President Obama has not demonstrated that he is a despot and I think it is very important to say so.
Yesterday, I was reviewing my son’s logic lesson with him and we got going on the difference between statements that are contrary and those that are contradictory. My father used to tell me all the time that I was being contrary, so this is a particularly meaningful lesson for me. If he was wrong, and I was really being contradictory, I’m going to make sure he finds out!
So I was paying attention while I went over this with my son.
Here’s the difference: If two statements are both universal, they are contrary. In other words, if I say, “Every time you go to the store, you buy a radio,” and then you say, “I never buy a radio when I go to the store,” our statements are contrary.
It is very possible, indeed it is probable, that we are both wrong. Why? Because we are taking such extreme positions. This is the way we fight on a normal day. “You always…” “You never…”
And we talk past each other because of the extreme language we are using. Odds are very high that we are both wrong.
Contradictory statements are different. If I say, “Every time you go to the store, you waste my money,” and you say, “Sometimes when I go to the store, I don’t waste money,” now we have contradicted each other. This time, I have taken the extreme position, but you have taken a more moderate position. I’ve made a universal statement, but you have made what is technically a particular statement.
In this case, one of us must be right and the other must be wrong if we are talking about the same thing.
The media thrive on contraries. They love pushing people into extreme camps. Clever politicians shrewdly move their opponents into contradictory positions. They make the opponent appear extreme, while placing themselves in the ever shifting middle.
The dynamic created by these motives is not pretty. Each party presents the oppponent as an extremist and the media loves it. But now the media have been driven into extremes themselves. Fox news redresses the rather leftist leanings of the so-called mainstream media, but to highlight the differences they continually present extreme cases of any difference they can find. Then they go to extremes themselves.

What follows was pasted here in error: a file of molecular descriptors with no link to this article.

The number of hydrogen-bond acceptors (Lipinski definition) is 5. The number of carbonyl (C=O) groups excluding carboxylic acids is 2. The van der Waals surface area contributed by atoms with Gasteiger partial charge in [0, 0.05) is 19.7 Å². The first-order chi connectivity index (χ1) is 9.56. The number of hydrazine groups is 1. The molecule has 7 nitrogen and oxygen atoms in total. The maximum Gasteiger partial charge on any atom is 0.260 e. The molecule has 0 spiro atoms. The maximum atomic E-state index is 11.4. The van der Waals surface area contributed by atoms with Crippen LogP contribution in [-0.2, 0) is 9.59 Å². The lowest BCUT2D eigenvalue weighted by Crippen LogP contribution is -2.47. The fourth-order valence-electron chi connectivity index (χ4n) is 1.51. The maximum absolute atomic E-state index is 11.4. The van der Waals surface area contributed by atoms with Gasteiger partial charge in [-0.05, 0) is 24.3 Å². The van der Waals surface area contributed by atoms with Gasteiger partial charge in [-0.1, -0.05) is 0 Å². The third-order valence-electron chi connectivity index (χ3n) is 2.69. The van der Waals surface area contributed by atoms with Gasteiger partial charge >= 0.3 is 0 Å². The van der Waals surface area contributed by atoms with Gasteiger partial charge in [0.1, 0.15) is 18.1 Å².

Meanwhile the old media of the networks, CNN, and the major dailies holds to a basic Progressivism moderated by sales. Conservatives were made gullible to a Rush Limbaugh or a Fox News network by the absence or minimization of people who represented their views in the established media. They’ve always felt a bit hunted because the snear of the established media isn’t well-hidden.
That snear is reciprocated and multiplied by the right-wing media, with the Limbaughs and the Becks and others who abandon the essence of conservatism (reverence) to score points against the “enemy.” And of course, the hunted rednecks who vote for a Sarah Palin and want to shoot people who burn the flag (but don’t) hear the screeds of their own pent up frustration and feel, finally, at last, like they aren’t alone. So they forgive the extremism of their spokespeople (and sometimes adore them excessively – a sin both sides are prone to), and don’t recognize that the soul of their argument has been sucked out of it by the tone of its presentation.
A simple lesson in logic would have helped all of us. So would a lesson in rhetoric. And so would a paragraph in Aristotle.
In logic, we need to learn to stop arguing extremes.
From Aristotle’s politics we need to remember that we know almost nothing with certainty in the political realm. That, in fact, is why I am a conservative of the old school. Politics is the art of decision making in community. When I make a decision alone I do so based on utter uncertainty about the future. How much more when a city, or a state, or a nation makes decisions.